RELIVING your youth is many people’s dream but if Neil Hansford is right it might also be the air cargo industry’s path to salvation.
Last edition we spoke to a newly minted cargo president in the shape of Kenji Hashimoto at American Airlines – his career in cargo is in front of him.
Hansford by contrast is best known for playing a big part in introducing overnight post and package network to Europe with TNT during the 1980s but that does not mean he is less forward looking in his views and he believes his experience has lessons for the current generation.
The 63-year-old recalls arriving from Australia with his TNT team: “We were young bulls in a field of cows.
“We didn’t spend time learning the rules and we were without preconceptions of how things should be done.
“It was just a question of working out which cow was first because in the end we knew we we’re going to get them all.”
The cargo veteran believes the likes of Hashimoto could relive those “pioneering” glory days when TNT blazed a trail in European express mail.
“The opportunities are all there,” he says. “If somebody asked me, I would do it all again. You never forget how to ride a bike.”
Hansford says the airfreight industry is currently seen as the poor relation – hanging onto the coat tails of the passenger wing.
He believes if cargo is allowed to focus on its own model as a more autonomous business, buying space from the passenger side it could, once again, be very profitable. He points to the likes BA cargo and Lufthansa Cargo as the model he would like to see going forward.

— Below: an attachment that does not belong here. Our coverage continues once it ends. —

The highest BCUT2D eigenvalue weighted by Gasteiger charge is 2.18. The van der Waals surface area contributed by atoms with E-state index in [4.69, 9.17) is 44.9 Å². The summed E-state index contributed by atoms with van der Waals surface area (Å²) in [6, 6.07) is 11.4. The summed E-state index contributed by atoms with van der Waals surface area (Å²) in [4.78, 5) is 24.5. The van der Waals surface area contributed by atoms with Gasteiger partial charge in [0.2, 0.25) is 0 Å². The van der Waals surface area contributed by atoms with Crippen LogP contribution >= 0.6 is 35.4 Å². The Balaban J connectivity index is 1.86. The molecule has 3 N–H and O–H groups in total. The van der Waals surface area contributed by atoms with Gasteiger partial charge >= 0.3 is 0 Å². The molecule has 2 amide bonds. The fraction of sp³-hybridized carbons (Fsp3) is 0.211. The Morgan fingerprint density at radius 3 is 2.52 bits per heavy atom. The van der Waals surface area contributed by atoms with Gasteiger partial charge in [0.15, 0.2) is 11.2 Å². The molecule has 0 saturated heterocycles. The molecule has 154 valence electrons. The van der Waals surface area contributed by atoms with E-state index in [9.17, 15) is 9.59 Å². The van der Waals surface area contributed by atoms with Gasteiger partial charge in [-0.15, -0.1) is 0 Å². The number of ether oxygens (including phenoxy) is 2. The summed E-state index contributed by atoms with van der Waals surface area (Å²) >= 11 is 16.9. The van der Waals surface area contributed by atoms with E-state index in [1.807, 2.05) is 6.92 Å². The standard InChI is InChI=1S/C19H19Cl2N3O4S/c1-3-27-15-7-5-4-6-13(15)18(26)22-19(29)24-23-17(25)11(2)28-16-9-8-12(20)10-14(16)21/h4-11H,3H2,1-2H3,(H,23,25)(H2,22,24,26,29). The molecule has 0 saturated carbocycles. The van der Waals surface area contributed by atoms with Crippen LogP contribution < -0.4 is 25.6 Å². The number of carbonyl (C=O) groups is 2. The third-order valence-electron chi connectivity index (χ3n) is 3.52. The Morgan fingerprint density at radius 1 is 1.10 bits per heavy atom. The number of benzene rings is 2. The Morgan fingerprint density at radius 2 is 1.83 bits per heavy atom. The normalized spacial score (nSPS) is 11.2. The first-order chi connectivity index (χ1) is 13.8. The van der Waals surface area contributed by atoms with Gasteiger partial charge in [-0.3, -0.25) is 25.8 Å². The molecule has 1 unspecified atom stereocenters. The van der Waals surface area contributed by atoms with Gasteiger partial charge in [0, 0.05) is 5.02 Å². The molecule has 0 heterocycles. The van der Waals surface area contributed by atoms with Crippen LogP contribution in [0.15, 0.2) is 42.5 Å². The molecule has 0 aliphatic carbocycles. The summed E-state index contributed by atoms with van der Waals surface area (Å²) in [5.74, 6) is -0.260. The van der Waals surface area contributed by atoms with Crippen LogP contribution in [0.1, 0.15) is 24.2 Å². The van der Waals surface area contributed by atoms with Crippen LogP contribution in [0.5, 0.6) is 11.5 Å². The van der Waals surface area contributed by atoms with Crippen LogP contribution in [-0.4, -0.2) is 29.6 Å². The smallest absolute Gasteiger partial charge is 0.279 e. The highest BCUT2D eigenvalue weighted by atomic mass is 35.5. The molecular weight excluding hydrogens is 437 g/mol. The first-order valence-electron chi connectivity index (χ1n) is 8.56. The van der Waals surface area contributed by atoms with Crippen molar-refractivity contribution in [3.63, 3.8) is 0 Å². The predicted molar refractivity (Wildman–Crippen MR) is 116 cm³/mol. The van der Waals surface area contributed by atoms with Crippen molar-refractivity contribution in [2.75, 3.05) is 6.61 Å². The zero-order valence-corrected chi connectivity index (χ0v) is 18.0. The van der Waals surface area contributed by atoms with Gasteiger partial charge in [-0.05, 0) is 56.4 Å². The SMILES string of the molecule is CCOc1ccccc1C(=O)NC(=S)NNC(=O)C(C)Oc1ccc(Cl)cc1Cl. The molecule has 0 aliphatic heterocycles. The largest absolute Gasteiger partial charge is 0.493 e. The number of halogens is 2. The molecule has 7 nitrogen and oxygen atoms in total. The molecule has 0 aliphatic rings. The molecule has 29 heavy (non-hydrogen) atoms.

He has one piece of advice for the next generation of cargo champions: “If you are in business which doesn’t appreciate there is real money to be made in cargo then go and find yourself a real job.”
Chris Foyle, the founder of Air Foyle said: “I have great memories of him when he was sent to the UK by Sir Peter Abeles, then the boss of TNT in Australia, to mastermind the setting up of their new air overnight operation in Europe using the British Aerospace 146 specially converted to freighters straight off the production line, especially ordered by TNT from British Aerospace.
“Being an Australian company, TNT could not own, control or operate an airline in the UK or Europe, so it decided to use airlines holding UK and European Air Operators’ Certificates to manage and operate the aircraft on its behalf, as suggested to TNT by myself. We had already been providing them with cargo aircraft of our own, and leased in, since 1982.
I suggested to TNT, and produced a proposal for them, that my company Air Foyle should perform that role.
“Neil Hansford arrived in the UK on Boxing Day 1986 and that started an interesting relationship. He did not just accept my proposal, but went out to a number of different airlines as well to see what they could offer TNT.
“Fortunately, Neil decided to use Air Foyle. We operated the first B.Ae-146 freighter for them on 1st May 1987, and within a couple of years I was operating 10 of these aircraft for TNT, 60 per cent of their fleet.”
“Working with Neil was like riding a roller coaster. He was ebullient, stimulating, engaging and amusing, could be amazingly rude, and was full of Australian witticisms.
“Neil had tremendous energy and was the right man at the right time to get a major new operation of this sort up and running in this way, he has no match.”
Industry relations executive Cathy Howe recalls: “If you work for Neil he’s a hard task master and expects results; but he’s a great motivator and team leader -what you see is certainly what you get. There aren’t very many individuals like Neil, he is – one of this industry’s most original thinkers.”